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The editors of TheCarConnection.com have driven the new Volvo S40 and V50 and present their expert opinion here, along with a comparison to other choices. TheCarConnection.com’s auto experts have also researched available road tests on the new Volvo S40 and V50 to produce this conclusive review and help you make sense of differing accounts.
- Large-car refinement combined with compact-car efficiency
- Maneuverable around town
- Comfy upmarket cabin
- Strong safety credentials
- Harsh ride (T5)
- Pricey options list
- Lethargic base engine
- Average safety scorecard
The S40 sedan and V50 wagon manage to straddle the line between fuel efficiency, refinement, luxury, and sportiness in a package that doesn't betray Volvo's traditional standards of practicality and safety. On offer for 2010 are a base 2.4i model and high-performance T5, both of which come with a host of upgrades for the latest model year.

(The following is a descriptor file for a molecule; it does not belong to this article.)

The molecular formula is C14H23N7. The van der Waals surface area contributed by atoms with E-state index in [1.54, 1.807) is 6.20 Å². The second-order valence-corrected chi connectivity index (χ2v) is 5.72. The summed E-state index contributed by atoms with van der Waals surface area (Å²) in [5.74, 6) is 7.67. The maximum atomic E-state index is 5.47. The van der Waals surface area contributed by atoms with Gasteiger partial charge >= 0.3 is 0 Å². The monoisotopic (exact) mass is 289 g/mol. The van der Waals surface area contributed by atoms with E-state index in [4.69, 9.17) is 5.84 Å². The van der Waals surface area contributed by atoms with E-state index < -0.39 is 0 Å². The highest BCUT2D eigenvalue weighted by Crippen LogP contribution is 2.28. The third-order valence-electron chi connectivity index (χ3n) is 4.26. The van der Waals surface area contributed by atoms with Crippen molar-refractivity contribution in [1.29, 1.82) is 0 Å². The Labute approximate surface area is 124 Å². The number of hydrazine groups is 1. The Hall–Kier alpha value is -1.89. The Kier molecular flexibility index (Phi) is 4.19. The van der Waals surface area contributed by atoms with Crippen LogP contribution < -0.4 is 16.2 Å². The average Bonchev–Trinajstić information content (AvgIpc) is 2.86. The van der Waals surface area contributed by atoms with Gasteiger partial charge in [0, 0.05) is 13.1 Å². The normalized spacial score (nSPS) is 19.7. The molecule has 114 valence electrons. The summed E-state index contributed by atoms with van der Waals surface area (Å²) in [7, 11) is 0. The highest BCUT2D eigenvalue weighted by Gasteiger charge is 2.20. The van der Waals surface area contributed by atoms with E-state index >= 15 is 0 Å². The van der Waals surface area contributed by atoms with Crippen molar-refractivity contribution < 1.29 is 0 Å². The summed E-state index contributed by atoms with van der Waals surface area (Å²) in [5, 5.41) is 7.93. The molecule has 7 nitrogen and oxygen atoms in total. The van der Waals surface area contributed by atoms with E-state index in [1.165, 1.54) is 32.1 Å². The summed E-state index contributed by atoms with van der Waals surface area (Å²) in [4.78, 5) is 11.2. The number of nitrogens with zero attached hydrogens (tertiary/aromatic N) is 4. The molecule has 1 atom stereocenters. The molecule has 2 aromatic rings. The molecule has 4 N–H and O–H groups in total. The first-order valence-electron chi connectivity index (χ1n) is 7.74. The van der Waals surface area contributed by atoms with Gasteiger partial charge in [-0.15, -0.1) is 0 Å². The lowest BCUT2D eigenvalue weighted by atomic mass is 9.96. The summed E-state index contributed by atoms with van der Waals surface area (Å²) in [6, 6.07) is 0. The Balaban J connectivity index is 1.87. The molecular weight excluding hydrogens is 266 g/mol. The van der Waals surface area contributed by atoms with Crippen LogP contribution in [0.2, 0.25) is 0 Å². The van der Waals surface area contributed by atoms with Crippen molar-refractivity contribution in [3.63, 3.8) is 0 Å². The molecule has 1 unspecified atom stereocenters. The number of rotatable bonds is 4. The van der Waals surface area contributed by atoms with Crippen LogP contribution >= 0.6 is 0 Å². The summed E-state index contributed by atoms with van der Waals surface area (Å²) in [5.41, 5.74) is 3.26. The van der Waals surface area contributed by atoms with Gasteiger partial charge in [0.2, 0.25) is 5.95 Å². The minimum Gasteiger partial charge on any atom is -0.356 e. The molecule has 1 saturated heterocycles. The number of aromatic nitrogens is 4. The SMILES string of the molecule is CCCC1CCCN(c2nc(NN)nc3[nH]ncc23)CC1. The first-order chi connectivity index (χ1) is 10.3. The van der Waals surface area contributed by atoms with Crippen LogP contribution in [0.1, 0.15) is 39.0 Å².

The two engines offered with the S40 and V50 are worlds apart in terms of performance. The turbocharged, higher-powered T5 models get a 2.5-liter inline-five, which functions well with either the five-speed automatic or six-speed manual. The engine is rated at 227 horsepower and 236 pound-feet of torque, and is available with either front- or all-wheel-drive configurations. The base 2.4i model comes with a 2.4-liter inline five-cylinder engine making 168 horsepower and 166 pound-feet of torque; though not winning any awards for acceleration, it can be rather fun with the either the manual or automatic.
The 2010 Volvo S40 and V50, while offering the feel and stability of a larger German thoroughbred, are very compact and easy to maneuver in tight spaces. Handling along country roads and high-speed cruising are especially fun in the T5 variant, with the S40 and V50 offering more enjoyment than the larger Volvo models. Considering it falls into the same category as other small sedans, road noise is negligible, though at lower speeds the ride isn't the most rewarding. The available Haldex all-wheel-drive system is electronically controlled and works on an instant of slippage at the front wheels before torque is sent to the rear. It does prove its worth on wet or slippery roads.